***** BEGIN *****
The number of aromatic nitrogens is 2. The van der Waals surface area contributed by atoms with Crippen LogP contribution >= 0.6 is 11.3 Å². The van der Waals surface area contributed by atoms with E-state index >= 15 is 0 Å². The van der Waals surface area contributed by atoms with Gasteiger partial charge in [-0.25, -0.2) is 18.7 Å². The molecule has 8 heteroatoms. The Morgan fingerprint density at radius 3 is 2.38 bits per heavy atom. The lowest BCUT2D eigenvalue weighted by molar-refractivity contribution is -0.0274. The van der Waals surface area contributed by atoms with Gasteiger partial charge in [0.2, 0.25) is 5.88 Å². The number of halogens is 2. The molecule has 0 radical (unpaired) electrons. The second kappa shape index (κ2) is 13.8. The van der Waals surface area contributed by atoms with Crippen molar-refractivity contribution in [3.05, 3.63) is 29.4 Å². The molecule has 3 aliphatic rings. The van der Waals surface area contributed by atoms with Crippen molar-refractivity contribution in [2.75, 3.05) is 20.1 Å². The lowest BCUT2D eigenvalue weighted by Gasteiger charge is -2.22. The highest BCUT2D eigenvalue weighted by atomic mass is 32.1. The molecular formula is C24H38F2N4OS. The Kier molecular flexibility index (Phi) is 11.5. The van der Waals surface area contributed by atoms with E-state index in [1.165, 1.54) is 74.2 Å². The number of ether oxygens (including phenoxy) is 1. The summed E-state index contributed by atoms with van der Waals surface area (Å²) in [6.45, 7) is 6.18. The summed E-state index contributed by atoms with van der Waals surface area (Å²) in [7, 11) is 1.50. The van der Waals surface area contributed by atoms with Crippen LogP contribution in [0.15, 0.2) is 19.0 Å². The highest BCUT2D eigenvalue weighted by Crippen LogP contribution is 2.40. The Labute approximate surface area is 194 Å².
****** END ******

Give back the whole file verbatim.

The number of aromatic nitrogens is 2. The van der Waals surface area contributed by atoms with Crippen LogP contribution >= 0.6 is 11.3 Å². The van der Waals surface area contributed by atoms with E-state index >= 15 is 0 Å². The van der Waals surface area contributed by atoms with Gasteiger partial charge in [-0.25, -0.2) is 18.7 Å². The molecule has 8 heteroatoms. The Morgan fingerprint density at radius 3 is 2.38 bits per heavy atom. The lowest BCUT2D eigenvalue weighted by molar-refractivity contribution is -0.0274. The van der Waals surface area contributed by atoms with Gasteiger partial charge in [0.2, 0.25) is 5.88 Å². The number of halogens is 2. The molecule has 0 radical (unpaired) electrons. The second kappa shape index (κ2) is 13.8. The van der Waals surface area contributed by atoms with Crippen molar-refractivity contribution in [3.05, 3.63) is 29.4 Å². The molecule has 3 aliphatic rings. The van der Waals surface area contributed by atoms with Crippen molar-refractivity contribution in [2.75, 3.05) is 20.1 Å². The lowest BCUT2D eigenvalue weighted by Gasteiger charge is -2.22. The highest BCUT2D eigenvalue weighted by atomic mass is 32.1. The molecular formula is C24H38F2N4OS. The Kier molecular flexibility index (Phi) is 11.5. The van der Waals surface area contributed by atoms with E-state index in [1.165, 1.54) is 74.2 Å². The number of ether oxygens (including phenoxy) is 1. The summed E-state index contributed by atoms with van der Waals surface area (Å²) in [6.45, 7) is 6.18. The summed E-state index contributed by atoms with van der Waals surface area (Å²) in [7, 11) is 1.50. The van der Waals surface area contributed by atoms with Crippen LogP contribution in [0.15, 0.2) is 19.0 Å². The highest BCUT2D eigenvalue weighted by Crippen LogP contribution is 2.40. The Labute approximate surface area is 194 Å².